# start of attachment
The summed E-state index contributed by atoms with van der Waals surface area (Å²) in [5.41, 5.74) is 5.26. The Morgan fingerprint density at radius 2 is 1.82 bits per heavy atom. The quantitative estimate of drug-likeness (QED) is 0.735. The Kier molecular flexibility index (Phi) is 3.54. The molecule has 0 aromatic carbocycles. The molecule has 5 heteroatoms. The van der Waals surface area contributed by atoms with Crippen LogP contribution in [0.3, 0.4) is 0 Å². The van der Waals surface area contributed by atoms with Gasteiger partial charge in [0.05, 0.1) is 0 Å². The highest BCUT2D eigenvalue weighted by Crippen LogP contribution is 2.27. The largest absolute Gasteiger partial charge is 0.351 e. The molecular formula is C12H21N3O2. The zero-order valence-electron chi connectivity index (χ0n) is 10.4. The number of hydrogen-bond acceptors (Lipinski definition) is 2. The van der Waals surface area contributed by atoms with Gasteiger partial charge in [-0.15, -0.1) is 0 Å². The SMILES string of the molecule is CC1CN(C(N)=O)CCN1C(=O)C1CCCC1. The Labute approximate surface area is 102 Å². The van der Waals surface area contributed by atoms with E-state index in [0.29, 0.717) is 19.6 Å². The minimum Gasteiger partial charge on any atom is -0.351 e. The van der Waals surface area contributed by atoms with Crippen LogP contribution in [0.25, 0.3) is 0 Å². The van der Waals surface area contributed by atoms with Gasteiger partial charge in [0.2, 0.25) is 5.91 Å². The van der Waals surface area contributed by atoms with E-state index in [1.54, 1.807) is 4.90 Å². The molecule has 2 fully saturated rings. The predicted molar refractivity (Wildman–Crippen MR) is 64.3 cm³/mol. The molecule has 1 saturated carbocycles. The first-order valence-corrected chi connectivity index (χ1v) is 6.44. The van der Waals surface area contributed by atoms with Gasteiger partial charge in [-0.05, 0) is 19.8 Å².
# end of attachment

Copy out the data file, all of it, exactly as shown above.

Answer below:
The summed E-state index contributed by atoms with van der Waals surface area (Å²) in [5.41, 5.74) is 5.26. The Morgan fingerprint density at radius 2 is 1.82 bits per heavy atom. The quantitative estimate of drug-likeness (QED) is 0.735. The Kier molecular flexibility index (Phi) is 3.54. The molecule has 0 aromatic carbocycles. The molecule has 5 heteroatoms. The van der Waals surface area contributed by atoms with Crippen LogP contribution in [0.3, 0.4) is 0 Å². The van der Waals surface area contributed by atoms with Gasteiger partial charge in [0.05, 0.1) is 0 Å². The highest BCUT2D eigenvalue weighted by Crippen LogP contribution is 2.27. The largest absolute Gasteiger partial charge is 0.351 e. The molecular formula is C12H21N3O2. The zero-order valence-electron chi connectivity index (χ0n) is 10.4. The number of hydrogen-bond acceptors (Lipinski definition) is 2. The van der Waals surface area contributed by atoms with Gasteiger partial charge in [-0.15, -0.1) is 0 Å². The SMILES string of the molecule is CC1CN(C(N)=O)CCN1C(=O)C1CCCC1. The Labute approximate surface area is 102 Å². The van der Waals surface area contributed by atoms with E-state index in [0.29, 0.717) is 19.6 Å². The minimum Gasteiger partial charge on any atom is -0.351 e. The van der Waals surface area contributed by atoms with Crippen LogP contribution in [0.25, 0.3) is 0 Å². The van der Waals surface area contributed by atoms with Gasteiger partial charge in [0.2, 0.25) is 5.91 Å². The van der Waals surface area contributed by atoms with E-state index in [1.54, 1.807) is 4.90 Å². The molecule has 2 fully saturated rings. The predicted molar refractivity (Wildman–Crippen MR) is 64.3 cm³/mol. The molecule has 1 saturated carbocycles. The first-order valence-corrected chi connectivity index (χ1v) is 6.44. The van der Waals surface area contributed by atoms with Gasteiger partial charge in [-0.05, 0) is 19.8 Å².